After troubling revelations that Russian operatives bought ads from social media giants and planted fake news stories to influence the 2016 presidential election, the bipartisan “Honest Ads Act” expected to be introduced Thursday will compel social media and online entities to adhere to the same political ad disclosure requirements as broadcasters.
The bill, sponsored by Sens. John McCain, R-Ariz.; Mark Warner, D-Va.; and Amy Klobuchar, D-Minn., would press online companies like Facebook and Google to take “reasonable efforts to ensure that foreign individuals and entities are not purchasing political advertisements in order to influence the American electorate," according to a report by Axios, which saw a preview, and would amend “the Bipartisan Campaign Reform Act of 2002's definition of electioneering communication to include paid Internet and digital advertisements.”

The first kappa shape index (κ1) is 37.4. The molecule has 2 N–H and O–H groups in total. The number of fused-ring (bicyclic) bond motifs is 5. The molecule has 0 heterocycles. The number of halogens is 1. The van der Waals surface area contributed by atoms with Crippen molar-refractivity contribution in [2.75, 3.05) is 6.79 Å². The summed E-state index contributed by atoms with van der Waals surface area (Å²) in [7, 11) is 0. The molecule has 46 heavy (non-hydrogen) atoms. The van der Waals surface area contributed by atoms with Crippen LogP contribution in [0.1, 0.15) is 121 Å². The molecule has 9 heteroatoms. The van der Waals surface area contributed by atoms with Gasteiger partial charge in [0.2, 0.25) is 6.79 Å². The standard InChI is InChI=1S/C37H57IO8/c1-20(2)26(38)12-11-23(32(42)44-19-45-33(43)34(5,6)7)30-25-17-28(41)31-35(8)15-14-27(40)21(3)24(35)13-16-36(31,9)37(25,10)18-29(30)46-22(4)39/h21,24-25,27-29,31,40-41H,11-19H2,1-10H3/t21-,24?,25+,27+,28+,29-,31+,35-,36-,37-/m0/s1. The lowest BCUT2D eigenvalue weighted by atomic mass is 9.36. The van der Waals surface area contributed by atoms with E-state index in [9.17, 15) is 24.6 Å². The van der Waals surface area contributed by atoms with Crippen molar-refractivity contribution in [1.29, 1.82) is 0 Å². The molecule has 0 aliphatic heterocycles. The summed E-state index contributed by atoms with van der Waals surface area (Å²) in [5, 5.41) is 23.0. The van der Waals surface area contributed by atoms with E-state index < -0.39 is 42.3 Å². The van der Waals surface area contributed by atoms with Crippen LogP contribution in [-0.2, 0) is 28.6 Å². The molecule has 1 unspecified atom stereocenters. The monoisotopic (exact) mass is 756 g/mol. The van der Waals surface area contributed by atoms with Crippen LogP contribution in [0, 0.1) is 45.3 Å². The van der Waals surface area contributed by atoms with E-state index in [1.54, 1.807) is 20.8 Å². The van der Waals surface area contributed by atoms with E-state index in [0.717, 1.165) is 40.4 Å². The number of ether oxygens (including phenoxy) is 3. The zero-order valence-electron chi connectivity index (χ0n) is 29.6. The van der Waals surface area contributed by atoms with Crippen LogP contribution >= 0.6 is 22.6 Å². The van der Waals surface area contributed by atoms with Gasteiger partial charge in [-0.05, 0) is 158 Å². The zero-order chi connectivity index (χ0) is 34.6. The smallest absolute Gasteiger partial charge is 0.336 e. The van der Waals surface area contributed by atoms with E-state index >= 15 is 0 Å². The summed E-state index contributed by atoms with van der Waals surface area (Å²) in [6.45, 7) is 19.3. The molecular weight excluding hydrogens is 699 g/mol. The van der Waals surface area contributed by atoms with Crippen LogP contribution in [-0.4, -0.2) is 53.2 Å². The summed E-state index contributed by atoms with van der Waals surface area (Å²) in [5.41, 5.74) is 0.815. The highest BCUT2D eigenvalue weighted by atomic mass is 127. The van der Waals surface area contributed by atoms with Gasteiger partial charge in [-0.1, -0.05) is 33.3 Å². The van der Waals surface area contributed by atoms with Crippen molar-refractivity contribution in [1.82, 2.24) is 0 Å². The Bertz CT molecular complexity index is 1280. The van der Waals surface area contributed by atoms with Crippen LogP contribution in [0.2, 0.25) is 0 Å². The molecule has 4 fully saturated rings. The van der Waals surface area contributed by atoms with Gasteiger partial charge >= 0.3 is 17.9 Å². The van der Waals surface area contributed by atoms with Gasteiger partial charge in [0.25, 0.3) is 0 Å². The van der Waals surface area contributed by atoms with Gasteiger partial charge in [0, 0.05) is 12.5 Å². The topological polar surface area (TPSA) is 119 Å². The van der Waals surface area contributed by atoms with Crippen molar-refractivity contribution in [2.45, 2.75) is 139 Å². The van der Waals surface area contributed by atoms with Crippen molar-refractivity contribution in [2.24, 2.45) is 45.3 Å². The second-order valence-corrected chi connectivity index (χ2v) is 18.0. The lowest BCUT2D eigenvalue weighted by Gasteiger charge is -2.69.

“Malware, data collection and inappropriate content permeate the entire digital ecosystem with limited deterrence,” Chris Olson, CEO of The Media Trust said in comments emailed to SC Media. “Until accountability for this troublesome activity is assigned to either the digital asset owner or the offending upstream party it will continue unabated."
Introduction of the bill comes on the heels of additional revelations by Ad Age that Facebook and Google helped the conservative advocacy organization Secure America Now target anti-Islamic and anti-Hillary Clinton ads to desired audiences, particularly those located in swing states, during 2016 presidential campaign -- even testing the efficacy of new technology.